In my previous post I shared some of the out and out race cars that descended on the Silverstone Classic Internatinal paddock. I took so many pictures I thought it only right to share some more – this time from the National Paddock and various display cars on the club stands.
BMW sponsored the Silverstone Classic this year having a large presence including a stonking great big Ferris wheel, although that was cool in it’s own right what lay in the shadows was way cooler – the cream of crop from the BMW Car Club. The E9 CSL is a car I just can’t help drooling over, the lines are so clean yet the front end is one of the aggressive BMW have ever put on a car. This stunning example was the bell of the ball for me out of the heavy weight line up of classic Bavarian metal.
I got chatting with the owner, John – a really nice friendly retired engineer in the British military. Among the tales of how the E9 CSL came about in the early 70’s, he told me that he wasn’t to be seen to be picking up a spanner at work in order to maintain rank with his engineers. To sooth his engineering itch he restored this beautiful E9 back to it’s full glory in the evenings and at weekends, keeping it from his colleagues. You can never keep a car guy and an engineer away from his tools for too long. Hopefully more on this car in the near future…
Another mint CSL E9 finished in Baikal Blue Metallic basked in the glorious sunshine. The body work was so straight and true on this example it looked like it could have rolled off the assembly line that day. It’s clear that the BMW car club guys put some serious work into their cars.
There was a pretty wild BMW 2002 Tii wearing some big over fenders and smoothed to within an inch of it’s life, despite me not getting any pics of the actual car this thing had a pretty special party piece though, an Alpina E10. An engine which to the un trained eye just looks like another engine but to anyone that knows would stop you in your tracks and prompt a “what the f…. that’s rare and cool”…which is exactly what I did.
The E9 isn’t to everyones taste in Golf Yellow but it looked the buts against the bright blue sky over Silverstone.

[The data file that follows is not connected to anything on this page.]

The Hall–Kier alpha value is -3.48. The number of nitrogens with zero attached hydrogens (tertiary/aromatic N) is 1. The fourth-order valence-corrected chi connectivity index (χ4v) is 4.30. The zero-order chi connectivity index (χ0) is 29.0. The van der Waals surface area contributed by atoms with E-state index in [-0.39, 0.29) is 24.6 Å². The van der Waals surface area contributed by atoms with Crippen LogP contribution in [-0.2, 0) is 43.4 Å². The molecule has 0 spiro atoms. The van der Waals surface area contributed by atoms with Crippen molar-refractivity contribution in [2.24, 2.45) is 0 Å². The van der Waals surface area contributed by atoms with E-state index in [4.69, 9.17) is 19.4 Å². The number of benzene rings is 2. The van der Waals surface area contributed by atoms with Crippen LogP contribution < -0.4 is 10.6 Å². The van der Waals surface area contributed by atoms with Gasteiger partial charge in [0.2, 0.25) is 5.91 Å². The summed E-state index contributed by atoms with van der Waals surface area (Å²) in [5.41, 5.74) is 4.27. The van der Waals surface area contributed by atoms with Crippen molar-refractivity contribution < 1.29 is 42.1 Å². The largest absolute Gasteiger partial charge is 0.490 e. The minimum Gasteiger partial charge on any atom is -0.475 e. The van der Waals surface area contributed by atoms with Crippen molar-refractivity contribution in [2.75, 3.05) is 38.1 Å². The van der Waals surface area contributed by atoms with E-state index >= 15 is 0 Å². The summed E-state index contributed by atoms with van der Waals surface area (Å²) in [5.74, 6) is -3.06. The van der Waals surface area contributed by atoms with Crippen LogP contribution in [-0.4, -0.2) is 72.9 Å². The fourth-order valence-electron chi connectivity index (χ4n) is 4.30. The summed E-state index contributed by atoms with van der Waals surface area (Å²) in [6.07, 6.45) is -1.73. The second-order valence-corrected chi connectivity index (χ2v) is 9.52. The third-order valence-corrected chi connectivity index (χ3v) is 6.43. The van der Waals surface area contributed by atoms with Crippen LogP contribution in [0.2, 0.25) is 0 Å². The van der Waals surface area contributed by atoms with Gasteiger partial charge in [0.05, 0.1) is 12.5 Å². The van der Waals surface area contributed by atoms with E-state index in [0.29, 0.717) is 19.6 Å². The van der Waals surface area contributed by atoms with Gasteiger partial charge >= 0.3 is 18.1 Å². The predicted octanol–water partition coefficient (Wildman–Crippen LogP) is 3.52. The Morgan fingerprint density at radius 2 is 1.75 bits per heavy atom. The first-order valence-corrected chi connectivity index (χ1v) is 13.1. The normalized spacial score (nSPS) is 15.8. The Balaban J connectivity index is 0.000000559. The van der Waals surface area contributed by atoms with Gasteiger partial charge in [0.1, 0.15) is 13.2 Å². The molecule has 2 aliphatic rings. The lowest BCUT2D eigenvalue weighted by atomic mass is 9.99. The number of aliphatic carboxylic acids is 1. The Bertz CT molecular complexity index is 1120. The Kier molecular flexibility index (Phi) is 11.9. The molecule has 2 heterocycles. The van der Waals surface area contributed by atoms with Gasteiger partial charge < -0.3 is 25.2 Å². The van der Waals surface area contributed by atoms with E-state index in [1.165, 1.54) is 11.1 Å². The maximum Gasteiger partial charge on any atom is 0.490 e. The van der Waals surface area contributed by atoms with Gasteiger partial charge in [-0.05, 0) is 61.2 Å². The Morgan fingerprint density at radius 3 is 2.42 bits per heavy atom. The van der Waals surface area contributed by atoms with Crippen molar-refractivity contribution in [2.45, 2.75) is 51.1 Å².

This early 7 series had a deep south America style vibe to it which I really dig’d. I could picture this cruising the streets of Nola with it’s white wall tyres, chrome arches and vinyl details.
I’m a sucker for a clean E21, they have become a popular platform for modifying with some sweet examples doing the rounds on the scene, it’s rare to see one in such original form.
Away from the BMW Car Club stand and into the National Paddock – Off to the side in a little corner was this oh so clean and painfully beautiful Alfa Romeo GTV. The Bertone designer Giorgetto Giugiaro penned such a stunning and timeless design with this series of sports coupe, bello.
The Alfa 1750 GTV was introduced in 1968. Designed to be the most sporting in the Alfa range, the Gran Turismo Veloce – Veloce meaning Fast in Italian, did not disappoint. A peppy 4 cylinder light weight alloy block engine produced over 120 horsepower. Coupled with improved braking and suspension compared to earlier ‘fast’ Alfa models meant the Gran Turismo Veloce formed a great tuning base for motorsport.
Competing at the famous Targa Florio in 1923, Alfa Romeo driver Ugo Sivocci added a four-leafed clover symbol, known as Quadrifoglio Verde in Italian, for luck on the deep red bodywork of his Alfa Romeo RL. Ever since, the Cloverleaf has symbolised the sporting heart of Alfa Romeo, recognised and celebrated by Alfisti throughout the world.
The sculpted design of the dash and instrument clusters that channels the drivers eye are still used to this day in a lot of modern Alfa’s. I particularly liked the after market fan, and to me sums up the discerning Alfa driver – sacrificing functionality over style and performance.
Despite the connotations around Alfa Romeo..the oil leaks and relaiability issues, it’s said you’re not a true car guy until you’ve owned an Alfa. This is definitely on the bucket list and hopefully another car that will grace these very pages in the near future.
These two Ford Escort MK1’s couldn’t be any different if they tried, apart from the lairy canary yellow paint work of course. It was a stunning before and after example of how much work and design goes into building a race car.
As previously mentioned the Silverstone Classic allowed you to get up close and personal with the cars and after sweet talking a Marshall the racing and pitstops too…it was very nostalgic looking on from the pit garage as this Porsche 356 screeched to a stop before it’s driver jumped out, did a lap of the car before jumping back in and peeling out again. I think I even turned round and gave my girlfriend a hi-five…super cool.
The Silverstone Classic is an event that any car guy,old or young, big or small must visit. It’s on par with the Goodwood Festival of Speed allowing you to get your mechanical fix whilst watching some of the very best frantic Motorsport from the packed frantic grids.